BusinessDay

Mass media: Feature writing

Feature writing is one of the forms of writing found in print media and their electronic forms. It is essential to clarify that, with the advent of the Internet and social media, the boundaries of print and electronic media now overlap, with print media now having their electronic versions and live televisions. While feature writing is similar to news in a few ways, there are obvious differences in these two forms of information dissemination.

A news story is a timely report of an odd and catchy event. The most essential attribute of news is timeliness. A story or a report is newsworthy if it is broadcast just as it happens. A feature is an in-depth write-up on a topical issue that seeks to provide information and/or clarification captivatingly. The rest of this piece will discuss the similarities and differences between news and features, and also explain the characteristics, types, and parts of a good feature.

On the one hand, the primary similarity between news and a feature is that both are factual reports. They are not fabricated stories, but accurate reports of situations. Also, both give accounts of societal realities. On the other hand, while a news report has to be timely, a feature could be a little delayed. News reports come in bits, but features are usually comprehensive. A feature is usually longer than its news value can justify. While a news report is businesslike, a feature is more flexible, colourful, and stylish. Lastly, a newscaster or a writer does not infuse his/her thoughts into the report. A feature writer draws inferences from the information available to him/her and gives a conclusion and, sometimes, recommendations at the end of the feature.

Moving on, these two forms of writing also slightly differ in the functions they perform. While news reports account for immediate happenings, thereby putting readers in the know, features enlighten readers on the realities surrounding the news. Also, features serve more functions than straight news by addressing general issues that can be read for pleasure and general knowledge. Topics such as ‘Can intellectuals too make brand ambassadors?’, ‘Sex for marks: the other side of the same coin’ and ‘Christmas: a call for personal reflection’, as have been published by this writer, are examples of features.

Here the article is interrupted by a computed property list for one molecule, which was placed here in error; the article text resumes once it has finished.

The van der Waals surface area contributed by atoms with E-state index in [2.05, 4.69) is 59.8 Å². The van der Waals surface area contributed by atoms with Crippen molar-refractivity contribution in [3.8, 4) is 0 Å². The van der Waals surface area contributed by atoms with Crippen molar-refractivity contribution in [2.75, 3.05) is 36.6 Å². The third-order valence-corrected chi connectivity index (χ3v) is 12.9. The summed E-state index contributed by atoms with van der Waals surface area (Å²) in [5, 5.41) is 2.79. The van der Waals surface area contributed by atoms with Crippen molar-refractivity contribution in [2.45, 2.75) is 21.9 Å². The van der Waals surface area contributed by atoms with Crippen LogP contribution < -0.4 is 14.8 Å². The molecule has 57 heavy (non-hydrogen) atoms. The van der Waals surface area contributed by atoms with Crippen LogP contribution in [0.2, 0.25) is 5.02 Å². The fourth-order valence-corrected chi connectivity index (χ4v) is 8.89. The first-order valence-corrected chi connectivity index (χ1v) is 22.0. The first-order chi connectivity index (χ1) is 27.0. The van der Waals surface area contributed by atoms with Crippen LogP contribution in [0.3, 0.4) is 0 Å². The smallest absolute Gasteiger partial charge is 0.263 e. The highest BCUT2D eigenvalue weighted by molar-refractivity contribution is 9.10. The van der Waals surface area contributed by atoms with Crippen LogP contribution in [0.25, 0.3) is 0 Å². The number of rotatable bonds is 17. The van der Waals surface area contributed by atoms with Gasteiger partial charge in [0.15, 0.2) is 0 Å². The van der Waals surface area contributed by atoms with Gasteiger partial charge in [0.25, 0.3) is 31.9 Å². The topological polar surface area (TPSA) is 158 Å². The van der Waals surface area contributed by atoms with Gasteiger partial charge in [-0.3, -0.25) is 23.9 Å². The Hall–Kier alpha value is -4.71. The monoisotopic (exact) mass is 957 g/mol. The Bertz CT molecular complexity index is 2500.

Readers would also find a discussion on the sources of topics for features beneficial. The ideas to be developed in a feature can come from different sources such as breaking news. When there is a newsbreak, a feature writer can come up with details on such news. For instance, if the president of a country offers a citizen a ministerial position, a feature writer may want to present a piece to the general public on the personality and the suitability of such an individual for the appointment.

Also, feature articles can be propelled by seasons, times of the year, and special occasions, such as the example cited about Christmas and personal reflection. Evident societal issues such as poor infrastructure and educational challenges can also prompt feature articles. Features can equally be written about institutions, historical places, events, and whatnot. Insight and ingenuity will, however, keep the feature writer perpetually on his keypads or writing note.

Read also: Mass media: Writing an editorial

Before presenting the parts of a feature, it is important to state that a feature writer must select a catchy topic, after which s/he would source information on the subject matter of the feature through library sources, Internet surfing, personal observations, and structured and unstructured interviews. After gathering the information, the writer will have to create a framework for the article by drafting an outline that will show the sequential, chronological, and logical orders of the ideas to be developed.

The first or opening part of a feature is the lead. This term also applies to news. The writer will decide what to foreground in the introduction. Notwithstanding the individual choice, few things must be achieved in the introductory part of a feature:

1. It must catch the attention of the readers and endear them to the piece from beginning to end.

2. It should be clear, concise, and unambiguous, leading the readers to the focus of the piece.

3. The introduction must show the content knowledge of the writer, which must give the readers the assurance that the writer has vital information to communicate.

The second part of a feature is the body. The body should contain sufficient information to sustain the interest of the readers. Note that these pieces of information should follow a logical order. The writer must avoid things that make a piece boring to readers, such as grammatical and punctuation errors, incorrect information, narrow vocabulary, and grandiloquence (the use of high-sounding words). This infers that however informative the feature is, the pot of soup can be spoilt by too many or too few ingredients in terms of words. To want to be a writer and care less about grammar and vocabulary is to daydream.

Finally, a feature should have a conclusion. The ideas in the piece are tied together in this part and inferences are drawn. The concluding part of a feature can repeat the crux of the piece, summarise the focus of the feature, call for action on the part of the readers or stakeholders and/or give a general admonition on a significant societal issue.

In summary, features are used to comment on various topics emerging from society. This piece, thus, exposes its readers to the fundamentals of writing a good feature.

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